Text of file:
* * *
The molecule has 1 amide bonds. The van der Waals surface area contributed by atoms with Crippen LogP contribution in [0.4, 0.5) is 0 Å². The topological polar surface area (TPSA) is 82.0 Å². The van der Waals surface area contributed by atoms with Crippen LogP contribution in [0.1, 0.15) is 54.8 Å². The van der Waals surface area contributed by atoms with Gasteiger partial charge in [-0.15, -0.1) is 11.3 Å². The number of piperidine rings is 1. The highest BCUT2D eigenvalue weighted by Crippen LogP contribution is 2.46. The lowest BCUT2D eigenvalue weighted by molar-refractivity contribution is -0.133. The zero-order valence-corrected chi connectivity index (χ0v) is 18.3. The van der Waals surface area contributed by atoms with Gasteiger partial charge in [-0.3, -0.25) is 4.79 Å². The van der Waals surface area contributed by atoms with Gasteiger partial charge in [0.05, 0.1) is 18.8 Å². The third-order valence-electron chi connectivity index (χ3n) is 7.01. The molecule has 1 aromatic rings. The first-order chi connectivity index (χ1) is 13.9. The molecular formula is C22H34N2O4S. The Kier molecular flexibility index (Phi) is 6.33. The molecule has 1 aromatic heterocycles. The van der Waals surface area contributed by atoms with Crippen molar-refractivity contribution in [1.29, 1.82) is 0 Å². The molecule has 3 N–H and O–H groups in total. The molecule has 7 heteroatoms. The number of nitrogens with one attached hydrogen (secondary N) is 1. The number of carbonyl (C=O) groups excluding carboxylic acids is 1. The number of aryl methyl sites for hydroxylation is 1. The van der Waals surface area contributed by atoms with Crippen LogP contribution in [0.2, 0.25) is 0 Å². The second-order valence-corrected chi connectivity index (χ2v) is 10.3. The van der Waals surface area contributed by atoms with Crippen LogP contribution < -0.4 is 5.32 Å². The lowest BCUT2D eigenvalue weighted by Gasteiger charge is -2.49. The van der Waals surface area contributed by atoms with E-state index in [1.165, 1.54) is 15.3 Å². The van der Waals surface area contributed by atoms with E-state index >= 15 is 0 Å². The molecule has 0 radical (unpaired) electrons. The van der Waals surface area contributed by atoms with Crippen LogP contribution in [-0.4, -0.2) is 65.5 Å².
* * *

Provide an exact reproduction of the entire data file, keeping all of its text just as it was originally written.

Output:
The molecule has 1 amide bonds. The van der Waals surface area contributed by atoms with Crippen LogP contribution in [0.4, 0.5) is 0 Å². The topological polar surface area (TPSA) is 82.0 Å². The van der Waals surface area contributed by atoms with Crippen LogP contribution in [0.1, 0.15) is 54.8 Å². The van der Waals surface area contributed by atoms with Gasteiger partial charge in [-0.15, -0.1) is 11.3 Å². The number of piperidine rings is 1. The highest BCUT2D eigenvalue weighted by Crippen LogP contribution is 2.46. The lowest BCUT2D eigenvalue weighted by molar-refractivity contribution is -0.133. The zero-order valence-corrected chi connectivity index (χ0v) is 18.3. The van der Waals surface area contributed by atoms with Gasteiger partial charge in [-0.3, -0.25) is 4.79 Å². The van der Waals surface area contributed by atoms with Gasteiger partial charge in [0.05, 0.1) is 18.8 Å². The third-order valence-electron chi connectivity index (χ3n) is 7.01. The molecule has 1 aromatic rings. The first-order chi connectivity index (χ1) is 13.9. The molecular formula is C22H34N2O4S. The Kier molecular flexibility index (Phi) is 6.33. The molecule has 1 aromatic heterocycles. The van der Waals surface area contributed by atoms with Crippen molar-refractivity contribution in [1.29, 1.82) is 0 Å². The molecule has 3 N–H and O–H groups in total. The molecule has 7 heteroatoms. The number of nitrogens with one attached hydrogen (secondary N) is 1. The number of carbonyl (C=O) groups excluding carboxylic acids is 1. The number of aryl methyl sites for hydroxylation is 1. The van der Waals surface area contributed by atoms with Crippen LogP contribution in [0.2, 0.25) is 0 Å². The second-order valence-corrected chi connectivity index (χ2v) is 10.3. The van der Waals surface area contributed by atoms with Crippen LogP contribution < -0.4 is 5.32 Å². The lowest BCUT2D eigenvalue weighted by Gasteiger charge is -2.49. The van der Waals surface area contributed by atoms with E-state index in [1.165, 1.54) is 15.3 Å². The van der Waals surface area contributed by atoms with E-state index >= 15 is 0 Å². The molecule has 0 radical (unpaired) electrons. The van der Waals surface area contributed by atoms with Crippen LogP contribution in [-0.4, -0.2) is 65.5 Å².